This summer I traveled with my husband, Russell, to Japan for a week. Like I do anytime I travel, I went with an open mind and an open heart. I believe when your mind and heart are open, the path to new and interesting experiences is welcomed. To travel without expectation or preconceived notions is very freeing...
Anyway, I did some research about Tokyo, Ina and Matsumoto; the three main stops of our stay. (This little ditty will focus on Tokyo.) Russell asked some colleagues for hotel recommendations in Tokyo to narrow our choices and we chose one close to the famous Tsukiji Fish Market. We only had two and half days in Tokyo and enjoyed every last moment.
We were greeted at our Ginza area hotel like royalty! Our accommodations were upgraded. A sumptuous breakfast became part of our experience. Gifts were given. Prizes were won. We hit the hotel jackpot! The room was clean and ample. The food was gorgeous. The staff kind. We dropped our bags, freshened up, purchased metro passes and tickets to the Tokyo Skytree for the next day and headed out. We just started walking... We arrived during a Japanese National holiday called Marine Day and between that and the fact it was July, many activities were closed. Oh well, sumo wrestling would have been interesting but lets be honest, not really all that appetizing. The fact the fish market was closed as well was a disappointment but a good reason to return to Tokyo someday.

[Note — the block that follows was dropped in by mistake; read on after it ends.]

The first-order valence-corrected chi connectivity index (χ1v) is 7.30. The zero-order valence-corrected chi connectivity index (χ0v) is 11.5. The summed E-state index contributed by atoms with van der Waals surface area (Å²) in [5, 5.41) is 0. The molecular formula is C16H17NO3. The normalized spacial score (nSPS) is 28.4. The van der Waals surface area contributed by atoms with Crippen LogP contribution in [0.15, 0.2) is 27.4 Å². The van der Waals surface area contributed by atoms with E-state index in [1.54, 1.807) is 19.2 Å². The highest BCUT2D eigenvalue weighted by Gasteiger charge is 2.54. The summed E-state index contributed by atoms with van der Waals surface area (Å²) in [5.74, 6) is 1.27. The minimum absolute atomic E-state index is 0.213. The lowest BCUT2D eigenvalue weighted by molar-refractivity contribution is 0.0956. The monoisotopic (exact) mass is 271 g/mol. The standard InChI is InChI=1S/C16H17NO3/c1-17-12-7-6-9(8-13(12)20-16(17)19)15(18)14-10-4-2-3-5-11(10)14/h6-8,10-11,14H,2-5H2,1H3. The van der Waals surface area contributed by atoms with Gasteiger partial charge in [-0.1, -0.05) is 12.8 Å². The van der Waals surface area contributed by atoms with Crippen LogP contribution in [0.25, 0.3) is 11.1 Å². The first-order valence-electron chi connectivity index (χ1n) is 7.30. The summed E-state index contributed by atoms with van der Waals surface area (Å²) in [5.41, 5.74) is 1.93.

Ginza is known for its shopping so we set out to look at shops and peer into windows. (Looking and peering are both free and fit nicely into a budget.)The first thing that struck us was how clean everything was. There was nothing, I mean NOTHING, rolling about the streets; no trash, no yucky bits, NOTHING. This was particularly odd because there were also no trash bins anywhere! Not even in the restrooms; which were very clean too. The Japanese carry a towel called a "Tenugui" which is used as a napkin. See? No trash. The other odd thing we noticed was no one - I mean no one, was walking about and eating. No one was picnicking. No one was munching an apple. No one was eating in public! Russ and I like to gather yummy foods when we travel and make a picnic. This was not an option in Japan. We purchased a vanilla and matcha swirl ice cream at a tea shop (tip: the vanilla flavor DOES NOT drown out the grassy matcha flavor as I hoped) and since it was a bazillion degrees and humid enough to make a fish out of water feel at home, it dripped down our hands and arms quickly enough to make me concede Russell was correct in urging me to forgo the experience. After trying to eat it quickly BUT since, as I said, the matcha flavor was NOT drowned out by the vanilla, this was no easy venture. What is a traveler to do when eating the thing is not an option AND there is no trash bin? Force your husband to carry the melty and drippy cone he DID NOT want in the first place and make HIM throw it in the first trash bin you are lucky enough to pass! The trash bin we passed just happened to be located in a Middle Eastern food stall and the staffers were none too pleased with Russ who by now I as a good 20 paces ahead of in order to not appear associated with the strange and rude American. Not my finest moment but at least Russ was more sticky than me. (Sorry honey.)